Cast on 180 [220] stitches using a stretchy (I like long-tail) cast-on. Knit set-up rows. Work pattern rows 14 times. Work ending row. Bind off loosely (I prefer the sewn bind-off). Wash with wool wash and wet block using wires.

Set-Up Rows:
Row 1: k across
Row 2: p across

Row 1: k3, [k2tog, yo] to last three stitches, k3.
Row 2: p across
Row 3: k3, [yo, k2tog] to last three stitches, k3
Row 4: p across
Row 5: p across
Row 6: k across

Ending Row:
Row 1: p across

Saturday, July 2, 2011

One down, one to go!

My second try at the Love Bytes mittens is halfway done! So far, I like them a lot better than the first installment; the yarn is far less fuzzy, the green pops more, and I'm getting better at fair isle-- though you can still see where it's a little bit bunchy. That should come out with a good blocking, though.

Friday, July 1, 2011

Book Review: Ah-Choo! The Uncommon Life of the Common Cold by Jennifer Ackerman

I picked up a copy of Ah-Choo! at the library, a last-minute beach pick (you can see how far my book review backlog is; I've been back for over a month now). File it under: I really like to read books about diseases.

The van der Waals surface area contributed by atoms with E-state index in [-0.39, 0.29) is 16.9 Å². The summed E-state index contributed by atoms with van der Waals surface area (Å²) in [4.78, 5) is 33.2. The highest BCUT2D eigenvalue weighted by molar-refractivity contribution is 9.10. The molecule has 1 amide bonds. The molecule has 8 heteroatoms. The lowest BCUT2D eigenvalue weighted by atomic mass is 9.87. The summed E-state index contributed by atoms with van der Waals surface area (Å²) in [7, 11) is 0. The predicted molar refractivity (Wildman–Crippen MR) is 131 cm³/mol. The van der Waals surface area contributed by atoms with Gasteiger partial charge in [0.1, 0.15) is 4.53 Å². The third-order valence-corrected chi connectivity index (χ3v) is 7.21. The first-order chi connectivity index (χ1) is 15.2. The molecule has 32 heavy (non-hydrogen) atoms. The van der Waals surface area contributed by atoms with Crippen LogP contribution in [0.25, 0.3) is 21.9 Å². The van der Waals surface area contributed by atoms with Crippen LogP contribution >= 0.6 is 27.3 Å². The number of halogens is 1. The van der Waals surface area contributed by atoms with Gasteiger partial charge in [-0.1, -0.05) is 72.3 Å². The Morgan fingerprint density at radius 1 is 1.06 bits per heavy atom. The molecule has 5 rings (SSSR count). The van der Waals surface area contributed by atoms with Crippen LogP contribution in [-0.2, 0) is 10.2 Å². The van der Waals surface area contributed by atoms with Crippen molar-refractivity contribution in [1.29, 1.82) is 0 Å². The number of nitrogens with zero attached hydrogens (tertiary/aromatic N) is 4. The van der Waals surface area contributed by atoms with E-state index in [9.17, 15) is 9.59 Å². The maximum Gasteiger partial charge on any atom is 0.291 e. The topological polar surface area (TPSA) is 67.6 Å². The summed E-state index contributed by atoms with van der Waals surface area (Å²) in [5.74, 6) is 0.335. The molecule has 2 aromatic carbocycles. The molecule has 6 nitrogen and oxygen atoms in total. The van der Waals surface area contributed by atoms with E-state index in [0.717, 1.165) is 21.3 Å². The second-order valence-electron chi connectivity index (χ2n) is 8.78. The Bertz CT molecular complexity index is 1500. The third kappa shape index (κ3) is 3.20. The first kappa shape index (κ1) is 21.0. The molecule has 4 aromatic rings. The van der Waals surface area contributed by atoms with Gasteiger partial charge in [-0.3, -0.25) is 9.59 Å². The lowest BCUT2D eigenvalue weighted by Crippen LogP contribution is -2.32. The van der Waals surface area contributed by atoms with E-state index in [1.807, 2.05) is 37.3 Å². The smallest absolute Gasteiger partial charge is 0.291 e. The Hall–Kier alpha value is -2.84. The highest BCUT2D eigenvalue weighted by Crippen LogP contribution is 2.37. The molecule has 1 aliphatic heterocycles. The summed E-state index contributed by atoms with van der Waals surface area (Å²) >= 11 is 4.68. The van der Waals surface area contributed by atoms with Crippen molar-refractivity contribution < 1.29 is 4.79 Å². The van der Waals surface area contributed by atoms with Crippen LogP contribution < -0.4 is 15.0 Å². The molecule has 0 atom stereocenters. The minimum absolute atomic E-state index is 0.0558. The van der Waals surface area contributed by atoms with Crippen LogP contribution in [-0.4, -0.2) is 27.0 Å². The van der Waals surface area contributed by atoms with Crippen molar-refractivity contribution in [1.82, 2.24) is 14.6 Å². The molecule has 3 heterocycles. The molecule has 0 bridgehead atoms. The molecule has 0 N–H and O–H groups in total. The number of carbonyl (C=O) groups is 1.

The title is pretty self-explanatory: this book is about colds: what they are, how they spread, and how they're treated. Ackerman deftly explains scientific concepts in layman's terms, offering easy-to-understand synopses of the latest research on the subject and dispelling a number of popular myths. I already knew that antibiotics, herbal supplements and remedies, and over-the-counter cold medications don't work, along with the fact that being outside in the cold won't make you sick, but it's good to have solid proof backing that up.

I did find the information concerning the spread of colds to be pretty enlightening, though, and the methodologies scientists use to determine that are fascinating. Also of use is the appendix, which contains an alphabetized list of cold treatments and up-to-date information on their relative efficacy. Also included are drink and chicken soup recipes, which would be great if I didn't dislike both hot alcoholic beverages and chicken with a passion. All in all, an informative, worthwhile read.

4 out of 5 stars.